5 Psychological Principles for Better UX Design

5 Psychological Principles for Better UX Design

UX Design and psychology are intimately connected. Does studying the human mind and behavior really help a UX designer? Are there laws and principles that can bolster your arsenal with ideas that can improve your performance?

“To be a great designer you need to look a little deeper into how people think and act.”
— Paul Boag

We’ve collated and simplified 5 psychological concepts that will help you improve the usability, attractiveness, and effectiveness of your designs to get you started.

If you’re new and want a quick overview of what a good UX design can actually do to your business, check out this video! However, in this blog, we are going to dive into some popular UX design principles with examples!

UX or User experience professionals are intended to respond to people’s requirements, identify their primary pain areas, and use design to solve their problems. This is why, to produce world-class products, you must first understand human behavior. Designing experiences becomes less of a gamble once you understand the fundamental principles of psychology. It will be easier for you to identify the areas for growth and generate ideas based on psychological theories.

Hick’s Law

Consider going to a restaurant with a menu of over 100 items. It will take significantly longer to read through all of the alternatives and make a selection than if the menu only contained 20 possibilities. According to Hick’s law, as the number of options offered increases, so does the time it takes for customers to make a selection.

Whether you realize it or not, what you consider to be “worth it” has an impact on the decisions you make. Before making a decision, you unconsciously calculate the costs and rewards. The cost-benefit analysis is the term for this.

Wherever possible, condense large lists and limit the number of possibilities.

There are two key takeaways for you from my point of view:

  • They don’t need options:
    Your application users love customization, but they‘ll be more than happy to work under constraints. Don’t give them options. Cut ‘em as many as you can. Give them few options and improve the usability of the provided features to the max.
    Don’t believe me? Well then answer this – Do you really think Instagram could not let you segregate your posted media (all your cool pictures, food shots, videos, etc) so that you could arrange your stuff as per categories? But no – all your posts on your profile appear as a single album sorted by timeline. It is intentional, and it works. Just like Apple didn’t let you use a custom-designed keyboard for years – in spite of having the best development team at their disposal.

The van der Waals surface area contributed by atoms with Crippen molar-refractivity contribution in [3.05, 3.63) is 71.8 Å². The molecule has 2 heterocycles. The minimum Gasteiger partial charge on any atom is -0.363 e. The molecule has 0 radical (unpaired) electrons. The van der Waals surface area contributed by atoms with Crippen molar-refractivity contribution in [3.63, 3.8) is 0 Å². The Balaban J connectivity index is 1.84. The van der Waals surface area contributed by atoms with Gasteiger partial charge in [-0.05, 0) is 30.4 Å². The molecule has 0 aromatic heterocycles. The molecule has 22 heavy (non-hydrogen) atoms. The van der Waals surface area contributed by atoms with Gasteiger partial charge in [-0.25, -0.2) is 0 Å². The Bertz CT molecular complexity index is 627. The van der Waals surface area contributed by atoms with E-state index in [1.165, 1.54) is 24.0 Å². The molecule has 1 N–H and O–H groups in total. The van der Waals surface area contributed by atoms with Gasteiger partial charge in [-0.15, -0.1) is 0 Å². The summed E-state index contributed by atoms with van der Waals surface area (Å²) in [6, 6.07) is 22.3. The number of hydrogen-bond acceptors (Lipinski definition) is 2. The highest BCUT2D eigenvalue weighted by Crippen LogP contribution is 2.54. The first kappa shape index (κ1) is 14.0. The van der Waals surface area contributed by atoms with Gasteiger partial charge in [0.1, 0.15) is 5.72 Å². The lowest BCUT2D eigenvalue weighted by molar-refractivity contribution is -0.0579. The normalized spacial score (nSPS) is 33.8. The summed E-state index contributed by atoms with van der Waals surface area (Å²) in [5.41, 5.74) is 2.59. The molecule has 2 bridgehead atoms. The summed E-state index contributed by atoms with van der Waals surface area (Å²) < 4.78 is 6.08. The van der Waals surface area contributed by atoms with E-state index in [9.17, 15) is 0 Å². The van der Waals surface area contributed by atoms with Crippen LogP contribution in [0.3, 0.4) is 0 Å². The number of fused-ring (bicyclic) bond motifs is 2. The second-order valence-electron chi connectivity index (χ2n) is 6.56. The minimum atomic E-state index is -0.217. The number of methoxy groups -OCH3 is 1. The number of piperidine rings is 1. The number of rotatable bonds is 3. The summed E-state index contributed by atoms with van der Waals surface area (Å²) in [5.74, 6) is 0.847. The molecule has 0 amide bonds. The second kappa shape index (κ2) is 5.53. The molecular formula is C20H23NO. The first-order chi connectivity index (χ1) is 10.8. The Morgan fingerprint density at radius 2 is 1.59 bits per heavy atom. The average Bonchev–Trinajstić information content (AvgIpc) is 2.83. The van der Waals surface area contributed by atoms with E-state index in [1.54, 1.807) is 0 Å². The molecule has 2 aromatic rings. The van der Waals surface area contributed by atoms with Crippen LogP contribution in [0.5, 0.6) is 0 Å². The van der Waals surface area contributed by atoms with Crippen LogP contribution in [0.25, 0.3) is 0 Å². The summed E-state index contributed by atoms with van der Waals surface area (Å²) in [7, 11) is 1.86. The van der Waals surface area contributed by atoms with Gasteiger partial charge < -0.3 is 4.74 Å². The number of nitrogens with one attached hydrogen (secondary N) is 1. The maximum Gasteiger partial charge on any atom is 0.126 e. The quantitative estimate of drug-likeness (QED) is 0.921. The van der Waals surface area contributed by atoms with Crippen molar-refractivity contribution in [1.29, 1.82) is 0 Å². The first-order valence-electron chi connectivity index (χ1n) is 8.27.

• But they do have goals:
    Visitors have a certain goal in mind. Remove unnecessary links, photos, texts, or buttons from pages so that visitors can easily find what they need and complete their tasks.

Wherever possible, condense large lists and limit the number of possibilities.

For example in the desktop version of Netflix, the data is segregated on the basis of popular categories, and the number of items has been restricted to a minimum by increasing the size of the media thumbnail – hitting two birds with one stone. It helps not adding a huge list of items under one category, and also helps users able to read the title of the media and relate to it with its image with ease. This helps Netflix empower its users with maximum productivity. But the interesting thing here is that Netflix has eliminated the choice of a lot of options for the user – yet it is a solution that works magic with its userbase.

netflix - ux design

Miller’s Law

This was first put forward by an American psychologist George A. Miller in his research paper, “The Magical Number Seven, Plus or Minus Two.”

According to Miller’s Law, the average person’s working memory can only hold roughly 7 (plus or minus 2) items of knowledge.

It’s a different matter that my memory can hold no more than 2! 🙂

forgot- ux design

This is a crucial point to keep in mind when we consider how we want to communicate with people on our websites and apps. So what can you do about it?

  • Placing the right content at the right position on the interface you are designing matters a lot. You must learn how the average user’s eyes move on a mobile app display, web screen device, tablet screen, etc.
  • Determine how much information to display to users at any one time (and what to cut out). Revise and revise again. The safest way to approach is to identify the ‘must-haves’ or the ‘uncompromisables’ and stick to improving that.

According to Miller’s Law, the average person’s working memory can only hold roughly 7 (plus or minus 2) items of knowledge.

Chunking is a handy approach for dealing with this restriction. When you have 20 items to show users and divide them into seven logical pieces, the chunks create new separate “items.” Instead of remembering 20 things (which according to Miller’s Law is impossible), they just have to recall 7.

But what if you are asked to design for a firm with 12 master categories, and each master category having 20+ child categories? What if you are also asked to find a solution to design their mobile application with all this data as well?

And what if they introduce a third level of the hierarchy? Take this as an assignment and discuss it in the comments!

Miller’s Law - ux design

Memory Limitations

After you‘ve left your house to attend yet another dose of those boring chores, do you doubt if you locked your door properly?